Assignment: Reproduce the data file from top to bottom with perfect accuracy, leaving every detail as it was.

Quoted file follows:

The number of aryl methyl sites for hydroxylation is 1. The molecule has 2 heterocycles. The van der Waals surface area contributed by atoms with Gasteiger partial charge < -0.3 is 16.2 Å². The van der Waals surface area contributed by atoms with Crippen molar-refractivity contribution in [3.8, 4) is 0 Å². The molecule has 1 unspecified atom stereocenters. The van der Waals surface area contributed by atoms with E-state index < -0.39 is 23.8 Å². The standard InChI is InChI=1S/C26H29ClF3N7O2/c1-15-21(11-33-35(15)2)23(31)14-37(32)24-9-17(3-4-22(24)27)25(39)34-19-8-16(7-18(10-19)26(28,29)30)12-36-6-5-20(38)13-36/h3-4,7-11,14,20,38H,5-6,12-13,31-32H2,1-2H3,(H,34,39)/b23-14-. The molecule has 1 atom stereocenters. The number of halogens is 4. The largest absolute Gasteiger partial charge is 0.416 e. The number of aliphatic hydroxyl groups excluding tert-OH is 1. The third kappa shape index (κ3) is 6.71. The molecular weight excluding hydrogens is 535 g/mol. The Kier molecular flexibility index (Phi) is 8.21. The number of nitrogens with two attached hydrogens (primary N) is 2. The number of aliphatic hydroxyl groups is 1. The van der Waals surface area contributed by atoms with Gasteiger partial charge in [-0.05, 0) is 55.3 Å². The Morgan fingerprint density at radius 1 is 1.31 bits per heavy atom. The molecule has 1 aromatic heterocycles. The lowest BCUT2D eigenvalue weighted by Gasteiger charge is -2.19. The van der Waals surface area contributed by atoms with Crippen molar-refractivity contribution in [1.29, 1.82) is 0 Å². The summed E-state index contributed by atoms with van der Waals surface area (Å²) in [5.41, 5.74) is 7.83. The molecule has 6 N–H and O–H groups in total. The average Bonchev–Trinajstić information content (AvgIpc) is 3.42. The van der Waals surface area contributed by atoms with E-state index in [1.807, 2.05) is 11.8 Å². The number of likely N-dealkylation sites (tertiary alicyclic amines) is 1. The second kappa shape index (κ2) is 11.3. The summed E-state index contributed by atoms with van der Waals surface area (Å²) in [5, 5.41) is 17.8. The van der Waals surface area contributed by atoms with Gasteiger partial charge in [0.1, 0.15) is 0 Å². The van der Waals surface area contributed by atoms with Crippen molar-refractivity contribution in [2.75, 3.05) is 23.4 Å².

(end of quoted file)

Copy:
The number of aryl methyl sites for hydroxylation is 1. The molecule has 2 heterocycles. The van der Waals surface area contributed by atoms with Gasteiger partial charge < -0.3 is 16.2 Å². The van der Waals surface area contributed by atoms with Crippen molar-refractivity contribution in [3.8, 4) is 0 Å². The molecule has 1 unspecified atom stereocenters. The van der Waals surface area contributed by atoms with E-state index < -0.39 is 23.8 Å². The standard InChI is InChI=1S/C26H29ClF3N7O2/c1-15-21(11-33-35(15)2)23(31)14-37(32)24-9-17(3-4-22(24)27)25(39)34-19-8-16(7-18(10-19)26(28,29)30)12-36-6-5-20(38)13-36/h3-4,7-11,14,20,38H,5-6,12-13,31-32H2,1-2H3,(H,34,39)/b23-14-. The molecule has 1 atom stereocenters. The number of halogens is 4. The largest absolute Gasteiger partial charge is 0.416 e. The number of aliphatic hydroxyl groups excluding tert-OH is 1. The third kappa shape index (κ3) is 6.71. The molecular weight excluding hydrogens is 535 g/mol. The Kier molecular flexibility index (Phi) is 8.21. The number of nitrogens with two attached hydrogens (primary N) is 2. The number of aliphatic hydroxyl groups is 1. The van der Waals surface area contributed by atoms with Gasteiger partial charge in [-0.05, 0) is 55.3 Å². The Morgan fingerprint density at radius 1 is 1.31 bits per heavy atom. The molecule has 1 aromatic heterocycles. The lowest BCUT2D eigenvalue weighted by Gasteiger charge is -2.19. The van der Waals surface area contributed by atoms with Crippen molar-refractivity contribution in [1.29, 1.82) is 0 Å². The summed E-state index contributed by atoms with van der Waals surface area (Å²) in [5.41, 5.74) is 7.83. The molecule has 6 N–H and O–H groups in total. The average Bonchev–Trinajstić information content (AvgIpc) is 3.42. The van der Waals surface area contributed by atoms with E-state index in [1.807, 2.05) is 11.8 Å². The number of likely N-dealkylation sites (tertiary alicyclic amines) is 1. The second kappa shape index (κ2) is 11.3. The summed E-state index contributed by atoms with van der Waals surface area (Å²) in [5, 5.41) is 17.8. The van der Waals surface area contributed by atoms with Gasteiger partial charge in [0.1, 0.15) is 0 Å². The van der Waals surface area contributed by atoms with Crippen molar-refractivity contribution in [2.75, 3.05) is 23.4 Å².